This was all about t-shirt designs?

There are lots of areas of growth that haven’t been revealed yet. We have new restaurants opening in urban markets, rather than the suburbs. A couple of weeks ago we opened up a flagship Taco Bell in Las Vegas. It has a ‘Freeze Wall’ for alcoholic slushies. Plus, one of the things we talk about now, that wasn’t a thing ten years ago, is the distillation of the brand as an icon for social media or apps.

What’s your design philosophy for Taco Bell?

Because the brand is so unexpected, we’re given a lot of permission to break the rules and try new things. We can expand the brand, for example, through technology—apps, tablets, digital ordering. We try things out, like ordering Taco Bell through Slack, to see if that seed sprouts.

Even when it comes to designing something as mundane as a chalupa wrapper, essentially a piece of garbage that you’re going to throw away, we want it to be unique. We care about the experience.

It seems like Taco Bell doesn’t take itself too seriously, in a good way.

We don’t treat our customers as if they’ve never heard of us. They know who we are, and what we meant to them, and we can make jokes about it. There’s an effortless cool. I feel like I can come to work and not advertise en people. We’re just being who we are. With that sentiment in mind, our design approach is: How do we engage with you in ways that are not yelling at you to buy a product? How do we organically get your attention so that you want to engage with the brand?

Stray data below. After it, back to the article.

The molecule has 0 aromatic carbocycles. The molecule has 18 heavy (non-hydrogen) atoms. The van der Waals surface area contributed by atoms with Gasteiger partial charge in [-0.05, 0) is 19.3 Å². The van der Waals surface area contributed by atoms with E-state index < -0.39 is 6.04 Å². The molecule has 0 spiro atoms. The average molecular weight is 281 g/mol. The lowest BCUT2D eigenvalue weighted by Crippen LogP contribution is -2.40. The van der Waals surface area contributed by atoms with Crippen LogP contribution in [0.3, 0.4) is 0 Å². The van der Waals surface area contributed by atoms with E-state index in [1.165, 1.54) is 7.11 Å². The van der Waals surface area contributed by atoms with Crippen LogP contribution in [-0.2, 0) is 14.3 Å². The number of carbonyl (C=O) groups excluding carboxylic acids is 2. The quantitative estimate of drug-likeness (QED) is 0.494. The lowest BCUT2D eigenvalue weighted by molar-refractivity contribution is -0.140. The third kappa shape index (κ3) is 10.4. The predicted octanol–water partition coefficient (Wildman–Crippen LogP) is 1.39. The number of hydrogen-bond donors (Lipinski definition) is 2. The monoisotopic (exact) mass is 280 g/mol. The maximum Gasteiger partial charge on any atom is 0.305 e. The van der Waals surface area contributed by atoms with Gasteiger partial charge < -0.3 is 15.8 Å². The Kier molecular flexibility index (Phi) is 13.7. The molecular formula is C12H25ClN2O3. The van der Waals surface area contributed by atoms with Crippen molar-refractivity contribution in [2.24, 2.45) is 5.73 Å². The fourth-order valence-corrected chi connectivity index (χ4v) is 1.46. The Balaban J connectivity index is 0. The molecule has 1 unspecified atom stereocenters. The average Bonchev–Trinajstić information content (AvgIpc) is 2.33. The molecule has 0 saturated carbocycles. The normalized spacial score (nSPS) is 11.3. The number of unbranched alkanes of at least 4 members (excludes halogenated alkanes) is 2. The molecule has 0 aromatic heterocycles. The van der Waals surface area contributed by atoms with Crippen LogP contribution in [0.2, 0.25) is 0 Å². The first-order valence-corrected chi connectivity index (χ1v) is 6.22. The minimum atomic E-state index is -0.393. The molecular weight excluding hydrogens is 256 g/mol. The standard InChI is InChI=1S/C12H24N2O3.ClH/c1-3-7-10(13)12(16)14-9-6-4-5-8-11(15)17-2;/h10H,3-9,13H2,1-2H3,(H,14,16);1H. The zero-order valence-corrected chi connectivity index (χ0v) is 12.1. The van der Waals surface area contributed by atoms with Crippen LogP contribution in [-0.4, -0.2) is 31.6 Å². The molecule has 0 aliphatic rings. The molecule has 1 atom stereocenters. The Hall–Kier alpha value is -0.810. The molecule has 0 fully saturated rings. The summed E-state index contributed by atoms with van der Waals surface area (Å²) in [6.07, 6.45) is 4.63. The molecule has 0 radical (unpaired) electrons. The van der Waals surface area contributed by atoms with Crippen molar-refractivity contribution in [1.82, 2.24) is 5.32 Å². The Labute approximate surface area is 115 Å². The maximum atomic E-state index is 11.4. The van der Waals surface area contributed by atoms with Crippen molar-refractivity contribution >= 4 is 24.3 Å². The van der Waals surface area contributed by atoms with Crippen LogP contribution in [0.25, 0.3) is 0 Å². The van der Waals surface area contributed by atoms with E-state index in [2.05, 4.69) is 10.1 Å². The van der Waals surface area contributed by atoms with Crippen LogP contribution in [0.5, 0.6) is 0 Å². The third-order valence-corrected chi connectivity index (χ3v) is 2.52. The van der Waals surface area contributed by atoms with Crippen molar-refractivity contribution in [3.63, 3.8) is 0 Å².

Do you have an ideal taco-eater that you’re designing for?

If it’s just me talking to the team, and we’re working on a product, I might reference something Aziz Ansari said and be like, ‘This product is so Aziz Ansari right now. He would eat this. He is the person I want to hang out with eating it.’ It’s more abstract than that, but I think about it in those terms.

Let’s talk about how you got here.

From bootcamp to burritos.

Yeah, let’s go back to your work for Barry’s Bootcamp. How did you get that creative director job?

I had been working in the ad agency world in New York for seven years and hopping from client to client. There was lots of cool stuff, but at a certain point, when you’re designing social posts for tampon products, you’re like, ‘Hmmm, this doesn’t really resonate with me anymore.’

A friend took me to Barry’s Bootcamp and it was really great, but the branding felt off. So, just as a hobby, on nights and weekends, I started sketching in my notebook. The sketches turned into mock-ups. It was a pure passion project. I didn’t think anything would come of it.